WandaVision‘s Scarlet Witch retcon could finally explain Odin’s fake Infinity Gauntlet plot hole. When Marvel Studios began to market the first Thor film, they did so by showing off some of the treasures of Odin’s vault at San Diego Comic-Con in 2010. Unfortunately, this was the beginning of what has proved to be Marvel’s biggest, most awkward plot hole to date.
The centerpiece of the treasure vault was the Infinity Gauntlet, and the artefact wasn’t restricted to marketing; if you look closely at Thor, you can actually see it in the background when the Ice Giants break in steal the Casket of Ancient Winters. But when Avengers: Age of Ultron came out just a couple of years later, a post-credits scene showed Thanos himself donning the Infinity Gauntlet, leading viewers to wonder why there were actually two in existence. It fell to Thor: Ragnarok to attempt to fix this plot hole by explaining the Infinity Gauntlet on Asgard was fake all along. And then Avengers: Infinity War made the whole thing even more problematic, revealing Thanos was the first one to have an Infinity Gauntlet made. The Infinity Gauntlet plot holes became worse rather than better; what was Odin’s a fake of in the first place?
Fortunately, one major twist in WandaVision may finally provide an answer to this question – because it seems history may well be a lot more fluid than we thought.
It’s long been clear Marvel intended to retcon Wanda Maximoff in some way; the only debate was whether they would choose to turn her into a mutant or a sorceress, given there’s comic book precedent for either. In the end, though, WandaVision has gone with the latter; in one gripping scene in episode 8, Agatha Harkness confronted Wanda and revealed she is a rare type of sorceress known as the Scarlet Witch. According to Agatha, these beings possess the ability to manipulate Chaos Magic, meaning they are capable of spontaneous creation. Traditional magic draws power from other dimensions, thus complying with the Second Law of Thermodynamics, but a Scarlet Witch appears to be a wellspring of power in her own right.
Chaos Magic is lifted straight from the comics, where Agatha Harkness told Wanda it is “wild magick, nature magick.” At its most basic, it can be used to create probability-ruptures, temporal shifts, and sudden gusts of physical force – powerful attacks Wanda herself dubbed “chaos grenades.” WandaVision has faithfully reproduced all these effects, with Wanda manipulating time around a SWORD agent perceived as a beekeeper, and blasting Monica Rambeau out of the town of Westview in a powerful burst of kinetic energy. But the sheer scale of Chaos Magic was only seen in the House of M event, where Wanda rewrote reality itself in order to create a “Happily Ever After” world in which everyone got their heart’s desire. This corresponds with what Wanda is doing in Westview – and there’s no reason to assume that, with training, her Hex could not expand over the entire world.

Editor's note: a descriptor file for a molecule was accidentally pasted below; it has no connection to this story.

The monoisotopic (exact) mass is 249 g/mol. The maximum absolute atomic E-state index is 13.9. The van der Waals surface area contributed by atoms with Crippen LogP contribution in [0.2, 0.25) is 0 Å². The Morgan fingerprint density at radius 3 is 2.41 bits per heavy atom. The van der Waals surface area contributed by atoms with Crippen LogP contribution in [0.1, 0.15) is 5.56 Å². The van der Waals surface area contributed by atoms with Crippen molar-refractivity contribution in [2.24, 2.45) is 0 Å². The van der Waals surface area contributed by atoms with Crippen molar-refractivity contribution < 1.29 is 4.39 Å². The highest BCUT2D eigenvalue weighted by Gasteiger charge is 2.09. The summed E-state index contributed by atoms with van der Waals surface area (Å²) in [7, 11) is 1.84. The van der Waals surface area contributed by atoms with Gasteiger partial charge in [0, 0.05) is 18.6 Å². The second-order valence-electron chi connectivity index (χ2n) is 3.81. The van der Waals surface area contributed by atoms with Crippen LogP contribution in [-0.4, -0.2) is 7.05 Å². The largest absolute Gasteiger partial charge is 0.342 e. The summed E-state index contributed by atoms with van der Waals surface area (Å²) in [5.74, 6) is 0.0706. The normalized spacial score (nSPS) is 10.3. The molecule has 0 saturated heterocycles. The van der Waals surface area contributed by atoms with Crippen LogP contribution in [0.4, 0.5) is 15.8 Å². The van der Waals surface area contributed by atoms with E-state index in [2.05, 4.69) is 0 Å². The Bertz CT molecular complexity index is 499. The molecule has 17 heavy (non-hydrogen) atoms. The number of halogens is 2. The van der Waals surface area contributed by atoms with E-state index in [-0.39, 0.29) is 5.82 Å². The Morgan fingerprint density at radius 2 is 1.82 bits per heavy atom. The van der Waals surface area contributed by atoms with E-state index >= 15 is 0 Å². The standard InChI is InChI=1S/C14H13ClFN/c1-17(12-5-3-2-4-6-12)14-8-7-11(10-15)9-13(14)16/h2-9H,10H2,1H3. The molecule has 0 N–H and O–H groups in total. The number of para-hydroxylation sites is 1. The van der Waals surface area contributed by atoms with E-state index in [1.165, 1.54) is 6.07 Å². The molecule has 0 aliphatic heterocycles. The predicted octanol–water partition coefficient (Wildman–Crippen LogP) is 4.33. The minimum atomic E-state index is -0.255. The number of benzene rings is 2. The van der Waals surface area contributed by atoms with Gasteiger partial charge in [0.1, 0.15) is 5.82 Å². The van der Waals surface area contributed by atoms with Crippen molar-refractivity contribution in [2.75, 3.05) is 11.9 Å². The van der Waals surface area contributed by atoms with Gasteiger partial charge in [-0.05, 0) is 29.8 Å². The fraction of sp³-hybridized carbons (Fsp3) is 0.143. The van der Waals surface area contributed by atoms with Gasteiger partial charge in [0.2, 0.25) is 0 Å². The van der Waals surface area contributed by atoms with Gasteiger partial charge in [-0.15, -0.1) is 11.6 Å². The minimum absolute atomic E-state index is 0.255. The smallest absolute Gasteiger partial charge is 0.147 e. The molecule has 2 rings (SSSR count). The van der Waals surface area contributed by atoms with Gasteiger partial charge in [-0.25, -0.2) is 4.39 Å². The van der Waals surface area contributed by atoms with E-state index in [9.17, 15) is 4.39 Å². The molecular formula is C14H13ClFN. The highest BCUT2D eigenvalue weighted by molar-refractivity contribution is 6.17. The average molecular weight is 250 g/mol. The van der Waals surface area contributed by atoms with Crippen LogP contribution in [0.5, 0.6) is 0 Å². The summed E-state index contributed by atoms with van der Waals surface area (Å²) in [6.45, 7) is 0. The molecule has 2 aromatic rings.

In the comics, the Scarlet Witch is a title Wanda Maximoff inherited from her mother; she is part of a line of Scarlet Witches and Warlocks that runs through the centuries. But it’s clear the MCU’s version of the Scarlet Witch is something very different; according to Agatha Harkness, they are extremely rare beings, so much so Agatha herself believed them to be nothing more than a legend. Now Agatha knows there is an element of truth in the myths and tales she heard; there is a Scarlet Witch at loose in the present, and there must have been others in the past.
This forces viewers to confront an intriguing question; in the long term, is there really such a thing as continuity in the MCU? The narrative flow of history could well have occasionally been interrupted by the power of a Scarlet Witch, with reality rewritten spontaneously according to their will. Westview’s false reality may be collapsing, in part because of the interference of Agatha Harkness, but there’s no reason to assume previous reality rewrites – which could have taken place on a global or even cosmic scale – didn’t stick. Who knows what secrets have been forgotten, erased from the collective memory of the universe? Perhaps there has indeed been a previous Infinity Gauntlet, one an early Scarlet Witch attempted to erase from all memory because she feared anyone else trying to combine the power of the Infinity Stones.
This kind of cosmic rewrite has actually happened in the comics themselves, most notably in the aftermath of Jonathan Hickman’s Secret Wars event in 2015. That led to a Al Ewing’s popular Ultimates run, in which he revealed there had been seven previous iterations of the Multiverse, which had been systematically rebooted by cosmic events – a nice way of explaining some of the inherent contradictions in Marvel Comics’ own shared universe. In the MCU, it is entirely possible the Scarlet Witches are the catalysts of these Multiversal relaunches.
But why would Odin commission a fake Infinity Gauntlet for his collection? As the All-Father of Asgard, he may well have been resistant to Chaos Magic, and thus retained memory of the original timeline. Fearing a race memory of the Infinity Gauntlet remained, he could well have had a fake constructed – complete with pretend Infinity Stones – to trick anyone pursuing this unlimited power into confronting him on Asgard. There is comic book precedent for Odin considering himself a protector in this way, choosing to draw fire away from others who cannot defend themselves.
Of course, this is only a theory. While there have certainly been previous Scarlet Witches, there is currently no evidence one has been tied to an Infinity Gauntlet plot. But suddenly continuity errors are a lot more problematic in the MCU, simply because in the longer term continuity may well have been rewritten by a Scarlet Witch. WandaVision has added an exciting new element to the history of the MCU, one Marvel are sure to exploit.